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An epic, and tragic, season


An epic, and tragic, season

The Colts flirted with perfection for so long, then everything went wrong

For the Indianapolis Colts, it must have felt like this day would never come. Sometimes teams as dominant as the Colts don't need 16 games to prove they're playoff material. The Colts started the 2005 season with 13 straight wins, and by mid-December the national sports media had begun their yearly comparison of the season's last undefeated team to the famous 1972 Miami Dolphins, which survived that year undefeated.

Then, for the team that flirted with perfection for so long, everything went wrong. First, they lost at home in an uninspiring game against San Diego on Dec. 18. The Colts weren't happy, but seemed relieved to avoid talk of an undefeated season. "If it brings us back for the last two weeks with more resolve, maybe some good will come of it," head coach Tony Dungy waxed after the game.

But days later, Mr. Dungy would face a harrowing tragedy. On Dec. 22 James Dungy, the coach's oldest son, died in Tampa, Fla., in an apparent suicide. He was 18. The disastrous circumstances forced Mr. Dungy away from the team-a team mourning with its coach, adding black horseshoe decals to the backs of helmets. Two days later the Colts lost again, though the Indianapolis locker room seemed more focused on its coach's mental state than on the scoreboard.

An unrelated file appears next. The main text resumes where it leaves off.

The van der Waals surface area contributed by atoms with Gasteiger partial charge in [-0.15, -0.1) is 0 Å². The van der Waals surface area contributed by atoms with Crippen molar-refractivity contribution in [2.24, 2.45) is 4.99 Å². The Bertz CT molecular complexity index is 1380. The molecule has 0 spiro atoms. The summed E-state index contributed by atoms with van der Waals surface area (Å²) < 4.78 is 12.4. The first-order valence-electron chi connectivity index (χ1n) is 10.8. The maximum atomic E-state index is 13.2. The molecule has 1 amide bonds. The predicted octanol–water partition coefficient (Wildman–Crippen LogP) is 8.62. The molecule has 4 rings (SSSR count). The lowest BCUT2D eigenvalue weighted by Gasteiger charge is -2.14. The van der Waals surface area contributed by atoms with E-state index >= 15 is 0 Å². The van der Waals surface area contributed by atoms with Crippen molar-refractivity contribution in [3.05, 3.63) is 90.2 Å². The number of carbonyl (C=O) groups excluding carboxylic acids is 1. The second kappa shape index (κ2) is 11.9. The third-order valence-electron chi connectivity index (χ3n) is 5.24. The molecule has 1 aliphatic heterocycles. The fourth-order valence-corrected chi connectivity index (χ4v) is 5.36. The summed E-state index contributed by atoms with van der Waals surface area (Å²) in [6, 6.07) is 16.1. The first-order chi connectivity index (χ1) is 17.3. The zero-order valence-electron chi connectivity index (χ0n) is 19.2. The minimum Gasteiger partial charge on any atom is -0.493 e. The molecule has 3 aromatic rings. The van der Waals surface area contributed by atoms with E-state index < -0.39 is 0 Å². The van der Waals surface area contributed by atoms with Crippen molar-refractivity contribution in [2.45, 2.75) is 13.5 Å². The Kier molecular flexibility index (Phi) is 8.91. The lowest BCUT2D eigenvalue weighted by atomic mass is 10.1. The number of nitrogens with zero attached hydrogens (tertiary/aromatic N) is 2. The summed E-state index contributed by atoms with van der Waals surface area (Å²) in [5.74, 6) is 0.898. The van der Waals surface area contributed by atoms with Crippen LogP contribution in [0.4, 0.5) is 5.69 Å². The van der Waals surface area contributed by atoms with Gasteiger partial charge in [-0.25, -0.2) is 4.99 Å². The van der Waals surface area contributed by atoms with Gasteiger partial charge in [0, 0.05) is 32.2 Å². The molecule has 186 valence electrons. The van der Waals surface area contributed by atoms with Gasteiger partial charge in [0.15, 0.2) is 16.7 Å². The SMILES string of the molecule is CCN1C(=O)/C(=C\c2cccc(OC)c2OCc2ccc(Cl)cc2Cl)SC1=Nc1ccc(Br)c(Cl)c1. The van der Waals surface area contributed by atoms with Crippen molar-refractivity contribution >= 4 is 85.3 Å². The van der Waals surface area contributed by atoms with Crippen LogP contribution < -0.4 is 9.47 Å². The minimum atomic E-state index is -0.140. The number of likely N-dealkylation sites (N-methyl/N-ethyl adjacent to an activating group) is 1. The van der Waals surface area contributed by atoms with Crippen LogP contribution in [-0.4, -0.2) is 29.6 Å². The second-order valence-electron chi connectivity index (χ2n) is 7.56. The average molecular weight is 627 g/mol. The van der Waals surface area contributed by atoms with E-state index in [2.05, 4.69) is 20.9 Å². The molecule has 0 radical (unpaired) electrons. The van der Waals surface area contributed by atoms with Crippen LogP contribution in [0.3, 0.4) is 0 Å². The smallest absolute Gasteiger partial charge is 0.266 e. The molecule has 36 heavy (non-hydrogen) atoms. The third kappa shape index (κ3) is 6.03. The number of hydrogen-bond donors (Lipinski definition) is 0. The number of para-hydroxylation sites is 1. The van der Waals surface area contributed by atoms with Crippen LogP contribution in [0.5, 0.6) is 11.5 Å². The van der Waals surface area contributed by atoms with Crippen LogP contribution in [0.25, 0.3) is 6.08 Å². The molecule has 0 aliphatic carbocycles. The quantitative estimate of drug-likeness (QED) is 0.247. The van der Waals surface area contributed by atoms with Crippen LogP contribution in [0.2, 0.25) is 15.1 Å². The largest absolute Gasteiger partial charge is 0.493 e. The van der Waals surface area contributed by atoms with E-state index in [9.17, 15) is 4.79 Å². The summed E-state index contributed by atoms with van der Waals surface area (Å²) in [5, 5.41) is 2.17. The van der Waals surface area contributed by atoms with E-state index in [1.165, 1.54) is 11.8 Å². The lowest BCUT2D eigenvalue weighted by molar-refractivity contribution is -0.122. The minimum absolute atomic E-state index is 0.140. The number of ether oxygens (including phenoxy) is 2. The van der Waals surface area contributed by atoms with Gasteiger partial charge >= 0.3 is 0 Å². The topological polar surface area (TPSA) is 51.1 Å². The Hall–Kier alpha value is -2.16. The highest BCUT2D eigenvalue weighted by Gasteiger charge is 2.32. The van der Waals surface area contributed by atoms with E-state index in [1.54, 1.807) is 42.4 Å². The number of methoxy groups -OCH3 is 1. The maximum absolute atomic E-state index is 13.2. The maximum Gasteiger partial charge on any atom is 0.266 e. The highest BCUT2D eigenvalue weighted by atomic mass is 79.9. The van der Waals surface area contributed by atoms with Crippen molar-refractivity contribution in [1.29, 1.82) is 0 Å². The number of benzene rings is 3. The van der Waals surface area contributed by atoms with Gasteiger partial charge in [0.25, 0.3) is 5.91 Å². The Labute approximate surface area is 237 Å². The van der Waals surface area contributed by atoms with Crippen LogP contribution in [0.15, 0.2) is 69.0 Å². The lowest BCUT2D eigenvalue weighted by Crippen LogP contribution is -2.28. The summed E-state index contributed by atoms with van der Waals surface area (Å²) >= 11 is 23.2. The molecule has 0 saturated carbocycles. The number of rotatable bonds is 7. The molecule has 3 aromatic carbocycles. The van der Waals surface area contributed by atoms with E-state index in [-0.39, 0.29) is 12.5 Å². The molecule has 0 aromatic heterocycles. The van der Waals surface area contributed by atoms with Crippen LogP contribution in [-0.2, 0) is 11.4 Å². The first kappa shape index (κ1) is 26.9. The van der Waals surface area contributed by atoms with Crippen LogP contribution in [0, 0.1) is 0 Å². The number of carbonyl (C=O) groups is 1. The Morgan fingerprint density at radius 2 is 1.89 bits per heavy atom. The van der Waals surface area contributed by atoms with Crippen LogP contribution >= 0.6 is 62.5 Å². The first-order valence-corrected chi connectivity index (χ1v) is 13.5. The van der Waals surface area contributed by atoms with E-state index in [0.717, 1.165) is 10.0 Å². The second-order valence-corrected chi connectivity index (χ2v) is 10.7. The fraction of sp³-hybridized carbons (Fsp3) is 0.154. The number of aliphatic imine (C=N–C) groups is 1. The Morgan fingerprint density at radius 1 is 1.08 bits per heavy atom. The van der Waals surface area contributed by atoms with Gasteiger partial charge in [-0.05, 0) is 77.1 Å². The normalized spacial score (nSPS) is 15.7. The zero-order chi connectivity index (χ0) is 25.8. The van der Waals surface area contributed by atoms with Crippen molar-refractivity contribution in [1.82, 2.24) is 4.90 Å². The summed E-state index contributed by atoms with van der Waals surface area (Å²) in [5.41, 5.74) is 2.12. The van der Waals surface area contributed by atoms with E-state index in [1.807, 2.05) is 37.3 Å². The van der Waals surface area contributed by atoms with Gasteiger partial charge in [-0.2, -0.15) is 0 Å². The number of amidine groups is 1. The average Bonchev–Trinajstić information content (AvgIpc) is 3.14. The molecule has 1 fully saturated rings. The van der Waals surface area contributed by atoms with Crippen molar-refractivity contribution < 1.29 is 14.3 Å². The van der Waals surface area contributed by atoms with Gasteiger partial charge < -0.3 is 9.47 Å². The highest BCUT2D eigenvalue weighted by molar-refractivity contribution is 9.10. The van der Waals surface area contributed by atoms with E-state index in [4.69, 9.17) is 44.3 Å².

On New Year's day-five days after Mr. Dungy buried his son-the coach returned and so did the Colts' winning ways. Still the attention was focused on Mr. Dungy and his loss. But when the Colts return to the field on Jan. 15, the game will matter. Perhaps that's a good thing for Mr. Dungy, who described watching the Dec. 24 game on television as three hours of comfortable diversion. And for the Colts, it's a chance to finally play a game that matters after a month of irrelevance on and heartbreak off the field.